The BBC News reported on Sunday that Angela Merkel is likely to win a third term as German chancellor. While not all the votes have been counted, exit polls are showing that Merkel's party, the Christian Democratic Union (CDU), is close to obtaining a super majority in Sunday's parliamentary elections. Early results show that the CDU and the Christian Social Union (CSU) -- both parties are part of Merkel's block -- with a 44.3% to 41.7% lead.
Merkel is close to obtaining a super majority in the German parliament, which would be only the second time in the country's history that a ruling party has gained such political control. However, regardless of whether or not Merkel obtains the majority, the election results reflect the German people's support of Merkel and her policies that have guided the country through a difficult Eurozone economic crisis.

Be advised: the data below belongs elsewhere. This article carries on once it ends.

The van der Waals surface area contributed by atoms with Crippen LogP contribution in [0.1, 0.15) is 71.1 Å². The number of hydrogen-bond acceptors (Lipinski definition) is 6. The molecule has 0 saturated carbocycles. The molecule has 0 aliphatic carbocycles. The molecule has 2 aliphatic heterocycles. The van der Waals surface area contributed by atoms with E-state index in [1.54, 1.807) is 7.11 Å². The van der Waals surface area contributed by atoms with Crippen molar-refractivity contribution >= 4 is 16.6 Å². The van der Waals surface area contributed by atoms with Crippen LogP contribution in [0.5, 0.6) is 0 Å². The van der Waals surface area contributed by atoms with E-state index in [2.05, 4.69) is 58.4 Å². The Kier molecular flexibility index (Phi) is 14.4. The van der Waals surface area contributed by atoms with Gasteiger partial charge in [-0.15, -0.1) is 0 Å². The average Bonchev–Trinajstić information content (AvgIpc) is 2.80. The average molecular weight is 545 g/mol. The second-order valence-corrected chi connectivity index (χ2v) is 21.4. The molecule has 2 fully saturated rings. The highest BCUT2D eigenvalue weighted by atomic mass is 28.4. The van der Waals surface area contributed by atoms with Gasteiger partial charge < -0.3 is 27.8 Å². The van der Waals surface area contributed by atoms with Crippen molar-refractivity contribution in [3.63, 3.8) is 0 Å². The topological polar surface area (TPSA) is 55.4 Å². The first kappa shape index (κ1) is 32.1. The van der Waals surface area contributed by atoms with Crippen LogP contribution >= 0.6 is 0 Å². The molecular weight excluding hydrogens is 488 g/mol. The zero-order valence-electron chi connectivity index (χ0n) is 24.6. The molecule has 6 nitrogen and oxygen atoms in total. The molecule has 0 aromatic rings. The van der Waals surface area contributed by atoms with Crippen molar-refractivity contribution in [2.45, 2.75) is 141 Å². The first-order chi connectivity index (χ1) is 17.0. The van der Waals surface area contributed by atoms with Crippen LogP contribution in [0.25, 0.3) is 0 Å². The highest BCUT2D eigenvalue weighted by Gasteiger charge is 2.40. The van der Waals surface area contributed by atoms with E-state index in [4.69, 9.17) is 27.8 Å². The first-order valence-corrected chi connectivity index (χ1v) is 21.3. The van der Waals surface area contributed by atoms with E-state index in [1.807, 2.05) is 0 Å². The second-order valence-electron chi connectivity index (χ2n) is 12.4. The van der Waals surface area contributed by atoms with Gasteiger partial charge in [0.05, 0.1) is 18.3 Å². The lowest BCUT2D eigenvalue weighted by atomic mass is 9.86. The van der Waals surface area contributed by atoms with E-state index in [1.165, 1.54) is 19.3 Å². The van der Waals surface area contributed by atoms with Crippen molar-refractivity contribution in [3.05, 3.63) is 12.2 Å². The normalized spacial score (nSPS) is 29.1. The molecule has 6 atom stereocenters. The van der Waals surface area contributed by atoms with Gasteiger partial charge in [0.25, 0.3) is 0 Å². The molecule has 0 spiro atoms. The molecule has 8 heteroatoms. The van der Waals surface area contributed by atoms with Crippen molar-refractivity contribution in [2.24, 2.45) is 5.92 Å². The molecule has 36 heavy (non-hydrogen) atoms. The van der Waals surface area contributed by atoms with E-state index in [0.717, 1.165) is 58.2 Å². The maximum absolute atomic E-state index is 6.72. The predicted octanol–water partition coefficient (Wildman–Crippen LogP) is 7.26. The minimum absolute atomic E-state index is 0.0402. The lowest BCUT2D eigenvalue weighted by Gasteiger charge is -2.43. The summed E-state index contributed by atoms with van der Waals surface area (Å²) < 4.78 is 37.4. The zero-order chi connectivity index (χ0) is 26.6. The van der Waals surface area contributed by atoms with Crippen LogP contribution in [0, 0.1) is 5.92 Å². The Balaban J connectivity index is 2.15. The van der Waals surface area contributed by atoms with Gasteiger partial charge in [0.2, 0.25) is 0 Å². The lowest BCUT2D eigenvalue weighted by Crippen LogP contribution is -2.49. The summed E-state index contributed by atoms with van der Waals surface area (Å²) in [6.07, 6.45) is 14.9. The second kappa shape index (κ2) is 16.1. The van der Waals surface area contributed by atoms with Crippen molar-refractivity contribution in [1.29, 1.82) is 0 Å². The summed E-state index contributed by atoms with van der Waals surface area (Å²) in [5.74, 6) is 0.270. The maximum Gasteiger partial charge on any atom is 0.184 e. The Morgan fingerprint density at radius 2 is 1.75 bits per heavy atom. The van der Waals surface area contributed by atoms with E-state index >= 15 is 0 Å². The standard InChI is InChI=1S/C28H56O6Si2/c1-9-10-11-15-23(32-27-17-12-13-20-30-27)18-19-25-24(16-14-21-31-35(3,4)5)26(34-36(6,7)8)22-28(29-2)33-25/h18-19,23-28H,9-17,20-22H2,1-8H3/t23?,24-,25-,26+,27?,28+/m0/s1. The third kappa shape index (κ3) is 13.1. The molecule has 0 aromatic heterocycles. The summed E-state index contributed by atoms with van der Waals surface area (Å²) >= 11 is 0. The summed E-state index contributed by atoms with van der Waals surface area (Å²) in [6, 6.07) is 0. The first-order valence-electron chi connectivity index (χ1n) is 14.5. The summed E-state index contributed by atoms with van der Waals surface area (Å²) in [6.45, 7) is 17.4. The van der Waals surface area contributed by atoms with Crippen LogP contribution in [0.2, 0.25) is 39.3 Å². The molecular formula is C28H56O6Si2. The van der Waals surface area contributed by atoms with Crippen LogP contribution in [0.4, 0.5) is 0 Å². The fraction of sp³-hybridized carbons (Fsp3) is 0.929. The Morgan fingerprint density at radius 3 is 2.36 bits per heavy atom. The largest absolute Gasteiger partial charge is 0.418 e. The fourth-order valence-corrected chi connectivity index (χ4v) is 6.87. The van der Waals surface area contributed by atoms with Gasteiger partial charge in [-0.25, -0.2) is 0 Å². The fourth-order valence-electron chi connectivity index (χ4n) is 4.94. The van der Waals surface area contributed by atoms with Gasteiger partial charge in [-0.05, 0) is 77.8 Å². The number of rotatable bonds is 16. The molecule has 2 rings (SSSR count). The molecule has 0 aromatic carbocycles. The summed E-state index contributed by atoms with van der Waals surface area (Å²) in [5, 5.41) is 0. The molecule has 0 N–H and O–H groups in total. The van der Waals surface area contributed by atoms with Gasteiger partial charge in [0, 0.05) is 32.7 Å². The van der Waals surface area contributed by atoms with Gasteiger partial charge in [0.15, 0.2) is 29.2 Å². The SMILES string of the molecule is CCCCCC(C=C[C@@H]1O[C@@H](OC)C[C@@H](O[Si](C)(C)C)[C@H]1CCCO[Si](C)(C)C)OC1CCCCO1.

Merkel's victory in Sunday's election is a vastly different result from when she first ran in 2005. At the time, Merkel's campaign for tax increases were not fully supported by voters. The German chancellor took office with a small plurality after her party was forced to form a coalition with her opponent's party, the venter-left Social Democratic Party (SPD).
Even though exit polls are showing that Merkel will win the coveted super majority, if she is unable to do so, she will have to build another coalition with an opposition party. The last time Germany saw a political party with a super majority was in 1957 with Kondrad Adenauer, the country's first post-WWII chancellor.